Welcome to our Authorized Training Partner (ATP) Spotlight series! Our chat today is with C. Jeremy Jameson, RBLP-T. He is a founder and partner at the Collective Resilience Institute.
Hi Jeremy! Thanks for chatting with us. Tell us a little about who you are and where you’re from.
Thank you for this opportunity to share! My name is Charles Jeremy Jameson and I go by Jeremy. I retired as a Naval Flight Officer in 2018 after a 20-year career in the U.S. Navy. My first non-military job was with a Fortune 150 healthcare company working with their corporate talent management and development team. Now, I’m creating my dream of assisting all types of leaders become more self-aware, more effective at building resilient teams and more content in life through coaching and consulting. I currently live in Fort Worth, Texas, with my wonderful wife and two awesome kids.
What can you tell us about your education and career background before you started working with RBLP?
I received a bachelor’s degree from Miami University and a Masters of Science in Human Resource Development from Villanova University. I also completed the Association of Talent Development’s coaching certificate course, and I qualified as a HeartMath Add Heart facilitator after completing their syllabus. Currently, I’m about halfway through Shipley Coaching’s Accredited Coach Training Program (ACTP) that will conclude when I earn my International Coaching Federation (ICF) Professional Coaching Certification (PCC).
During my military service, I qualified as a Weapons and Tactics Instructor for the Navy and Air Force and logged more than 2,500 hours of flight time in multiple aircraft, most of which were during combat in the skies over Afghanistan and Iraq. I also served as a tactical leader in two squadrons, taught Leadership and Ethics to graduating seniors at Old Dominion University, directed talent management for the Tactical Support Wing in Fort Worth, Texas, and commanded the Navy Operational Support Center in Cincinnati, Ohio.
For my short time with a large, public healthcare company, I did many things in the talent development and management space. I either led or was a team member for their performance management process, coaching and mentoring program, assessment strategy, onboarding program, vendor management or leadership development.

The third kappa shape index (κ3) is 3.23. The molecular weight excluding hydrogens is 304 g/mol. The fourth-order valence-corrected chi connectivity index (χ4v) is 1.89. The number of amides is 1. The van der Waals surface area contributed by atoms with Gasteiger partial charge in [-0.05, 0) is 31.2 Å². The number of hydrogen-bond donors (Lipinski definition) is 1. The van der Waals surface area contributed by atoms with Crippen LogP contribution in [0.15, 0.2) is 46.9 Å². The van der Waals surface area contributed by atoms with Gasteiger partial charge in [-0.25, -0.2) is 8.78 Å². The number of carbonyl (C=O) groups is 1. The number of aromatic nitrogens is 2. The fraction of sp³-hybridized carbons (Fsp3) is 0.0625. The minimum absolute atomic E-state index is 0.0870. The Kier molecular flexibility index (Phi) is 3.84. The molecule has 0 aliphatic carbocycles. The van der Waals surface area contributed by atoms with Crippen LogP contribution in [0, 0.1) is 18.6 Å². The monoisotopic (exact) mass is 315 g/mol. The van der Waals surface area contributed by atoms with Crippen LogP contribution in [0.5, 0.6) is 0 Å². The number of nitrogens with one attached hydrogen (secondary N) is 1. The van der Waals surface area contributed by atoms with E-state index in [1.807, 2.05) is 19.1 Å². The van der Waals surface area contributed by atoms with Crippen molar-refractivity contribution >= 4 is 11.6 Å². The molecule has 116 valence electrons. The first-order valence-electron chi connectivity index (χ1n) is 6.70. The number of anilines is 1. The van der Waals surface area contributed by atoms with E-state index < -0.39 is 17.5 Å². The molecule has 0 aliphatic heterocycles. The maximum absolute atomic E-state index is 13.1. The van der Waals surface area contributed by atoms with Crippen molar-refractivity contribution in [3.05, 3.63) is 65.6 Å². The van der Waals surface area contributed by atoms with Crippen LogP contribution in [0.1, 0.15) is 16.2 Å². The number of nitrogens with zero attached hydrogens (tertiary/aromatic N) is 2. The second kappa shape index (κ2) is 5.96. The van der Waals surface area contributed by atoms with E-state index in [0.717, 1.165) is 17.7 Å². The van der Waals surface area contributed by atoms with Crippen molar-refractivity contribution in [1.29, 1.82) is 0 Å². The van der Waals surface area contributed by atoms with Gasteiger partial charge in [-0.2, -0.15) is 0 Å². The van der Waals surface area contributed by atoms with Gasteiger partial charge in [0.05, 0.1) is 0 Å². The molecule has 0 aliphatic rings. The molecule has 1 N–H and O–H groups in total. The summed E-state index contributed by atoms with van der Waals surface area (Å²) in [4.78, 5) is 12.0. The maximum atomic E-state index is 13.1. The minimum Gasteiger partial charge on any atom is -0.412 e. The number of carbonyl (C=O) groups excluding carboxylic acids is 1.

Who is a role model that you’ve interacted with in your life that inspired you toward this career trajectory?
There have been so many in my adult life that I don’t think I could name just one. However, they all had a few things in common. First, they knew who they were, warts and all, and weren’t afraid to admit a shortcoming or mistake. Their self-awareness and confidence in who they were, coupled with a sense of humility made it easy to trust them early on. Next, they all were caring, compassionate leaders with a sense of humor. They truly showed genuine concern for me and others, which made them very approachable. They also knew when to crack a joke to keep the mood light and fun. Finally, they knew their stuff. To say they were competent would be an understatement. They were continuous learners and if they didn’t have the needed knowledge, they knew who to ask or how to get it. All of them were humble, approachable and credible.
What drew you to creating a company to provide exam prep training for the RBLP series of leadership certifications?
I want to create a sense of community where groups of people can get together and discuss RBLP competencies, share their experiences and witness first-hand what experiential learning can do when combined with a growth mindset. I truly believe a great way to learn is to share experiential stories. If a particular story resonates, that fosters relatability and then you have the conditions to build trust. When relationships build on relatability and trust, accountability can form–meaningful accountability based on shared values. Meaningful accountability creates the optimal conditions for effective mentorship and coaching, effective knowledge networks, and effective communities of practice. More importantly, it creates the conditions for a meaningful professional relationship. That’s my goal…to establish meaningful professional relationships, centered around the shared values that enable collectively resilient teams to thrive; and in doing so, change the nature of work for the better.
In your mind, what is the best definition of “resilience” for those who might be unfamiliar with the program that RBLP offers?